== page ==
I am the sort of person who will always speak up. Hell, if I was breastfeeding I’d do it outloud, so proud, in public. I’d get a couple of those boobie beanies and tandem nurse any old place. But I think it’s ridiculous how shamed and horrible I felt about offering bottles in public.

It’s interesting how the internet has skewed my perceptions. My online connections are usually all AP (attachment parenting) people. You know, people more likely to be into natural parenting, babywearing, cosleeping, breastfeeding, anti-CIO, etc. Most cloth diaper and some are anti-vax.

These people are so accepting of me and my non-boobie milk, but only once I’ve gone through and explained why I’m not breastfeeding. It’s like being gay – I come out again and again as a formula feeder. I used to sort of keep my mouth shut, which goes against my personality. But now I can say, well, you know know? I forumla feed. Breastfeeding doesn’t work for everyone. I had a surgery when I was 19; I could beat myself up about that for eternity, but what is the point?

It’s so possible to be AP when bottle feeding. Not all formula feeders are propping bottles up into the mouths of babes strapped into carseats and ignored. I held my babies every feed – despite having one of me and two of them. They cuddled into me, and still do, to eat. My respect for breastfeeding and all the benefits is deep, and I emulated them as much as possible – we only fed on demand (they choose when and how much milk to eat, we do not encourage them to have more or discourage them from eating), and now we do baby led weaning and will led them decide when is the right time to transition away from milk feeds.

We do it as naturally as possible, as gently as possible, as respectfully as possible.

If only all parents offered other parents the same treatment.

I know it’s hard. Hell, I judge people. When the babies were first born, someone I went to school with sent me a link via facebook for this feeding thing (the assumption being there would be no breastfeeding, which is NOT a good thing!). It was like a pacifier connected to a tube that dipped into a bottle. She attached a picture of her three week old infant left alone on the side of a swimming pool while she and her hubby frolicked in the water.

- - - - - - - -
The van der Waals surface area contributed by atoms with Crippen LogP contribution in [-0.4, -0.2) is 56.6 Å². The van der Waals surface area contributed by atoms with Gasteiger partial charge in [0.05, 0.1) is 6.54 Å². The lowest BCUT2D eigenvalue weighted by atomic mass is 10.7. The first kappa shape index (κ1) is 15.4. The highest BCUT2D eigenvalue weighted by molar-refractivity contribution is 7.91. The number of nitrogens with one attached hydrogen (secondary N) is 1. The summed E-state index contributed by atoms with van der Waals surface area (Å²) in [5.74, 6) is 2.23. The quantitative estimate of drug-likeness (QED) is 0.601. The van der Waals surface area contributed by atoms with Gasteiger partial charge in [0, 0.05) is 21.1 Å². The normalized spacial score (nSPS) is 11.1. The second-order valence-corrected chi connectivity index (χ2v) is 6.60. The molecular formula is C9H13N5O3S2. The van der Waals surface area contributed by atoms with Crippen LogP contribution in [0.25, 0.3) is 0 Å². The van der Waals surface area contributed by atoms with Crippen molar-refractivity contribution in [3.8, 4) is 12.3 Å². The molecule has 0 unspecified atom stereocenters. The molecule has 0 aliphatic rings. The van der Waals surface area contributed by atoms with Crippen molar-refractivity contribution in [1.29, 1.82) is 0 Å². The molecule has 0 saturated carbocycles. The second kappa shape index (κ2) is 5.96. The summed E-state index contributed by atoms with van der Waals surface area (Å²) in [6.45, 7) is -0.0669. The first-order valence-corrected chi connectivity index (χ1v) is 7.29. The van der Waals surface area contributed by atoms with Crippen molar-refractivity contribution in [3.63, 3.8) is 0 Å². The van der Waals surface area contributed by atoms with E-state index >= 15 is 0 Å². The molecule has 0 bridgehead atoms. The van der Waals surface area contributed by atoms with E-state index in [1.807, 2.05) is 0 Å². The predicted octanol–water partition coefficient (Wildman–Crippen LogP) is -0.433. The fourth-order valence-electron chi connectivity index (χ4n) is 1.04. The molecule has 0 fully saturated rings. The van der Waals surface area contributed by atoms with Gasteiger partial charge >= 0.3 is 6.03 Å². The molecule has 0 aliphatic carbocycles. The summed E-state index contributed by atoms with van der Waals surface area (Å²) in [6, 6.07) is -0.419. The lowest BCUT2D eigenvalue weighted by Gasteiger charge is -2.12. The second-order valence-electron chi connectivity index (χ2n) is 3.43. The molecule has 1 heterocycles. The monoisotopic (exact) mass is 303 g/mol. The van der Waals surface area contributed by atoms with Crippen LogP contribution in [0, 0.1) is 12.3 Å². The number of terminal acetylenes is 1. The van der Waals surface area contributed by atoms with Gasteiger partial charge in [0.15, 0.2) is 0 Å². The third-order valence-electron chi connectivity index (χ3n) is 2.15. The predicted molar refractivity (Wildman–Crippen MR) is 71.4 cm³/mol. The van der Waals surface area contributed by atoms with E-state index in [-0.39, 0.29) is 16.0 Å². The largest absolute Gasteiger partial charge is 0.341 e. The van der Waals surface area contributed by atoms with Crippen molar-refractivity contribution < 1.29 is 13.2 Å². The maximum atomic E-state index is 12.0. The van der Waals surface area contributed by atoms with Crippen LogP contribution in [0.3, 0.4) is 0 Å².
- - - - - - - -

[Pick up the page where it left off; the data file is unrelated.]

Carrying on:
Yes, I judge. Yes, I am horrified.

But what is my judgment going to do to her? Nothing. Offering shame and condemnation is not helpful; education is, but only in the right circumstances. I’ve had lectures (again, via my pal twitter) about formula being poison, about bottle feeding moms not giving a damn about their kids’ health, etc. And then always, always, the backtracking when they learn about my situation. Always the embarassed, ‘Oh, I don’t judge people who can’t feed because, like, they can’t.’

Well, you do. You do judge when you presume to talk about how formula is akin to the coming of the anti-christ.

Did I love breastfeeding? Yes. Did it work for us? No. It (well, not breastfeeding, but the failure of breastfeeding) made my children sick.

I’m sorry. I don’t know how this got so long or so rambling, or what was my original point. I think somewhere in here I meant to say that if I get pregnant again, I’m going to be a lot more gentle and forgiving of myself this time around.

Unexpected joy.

July 19, 2010

My pregnancy, birth, and post-birth experiences were not what I wanted. I pictured a blissful giant bump and myself, skipping lightly through fields. I imagined an all natural vaginal birth. And I certainly anticipated carrying on breastfeeding for longer than I did.

But for all my hopes and wishes, here I am with two gorgeous babies who’ve just turned 11 months – and everything is good.

I was signed off sick from work at 19 weeks (and let’s be honest, prior to 19 weeks I was working half days or calling in sick due to the extreme vomit fest). This was the best thing that could have happened. I was given months and months of unbridled napping, eating, and resting. All my energy went towards growing my babies, and I do credit the months of rest and weight gain for going full term with two very healthy and singleton sized babies.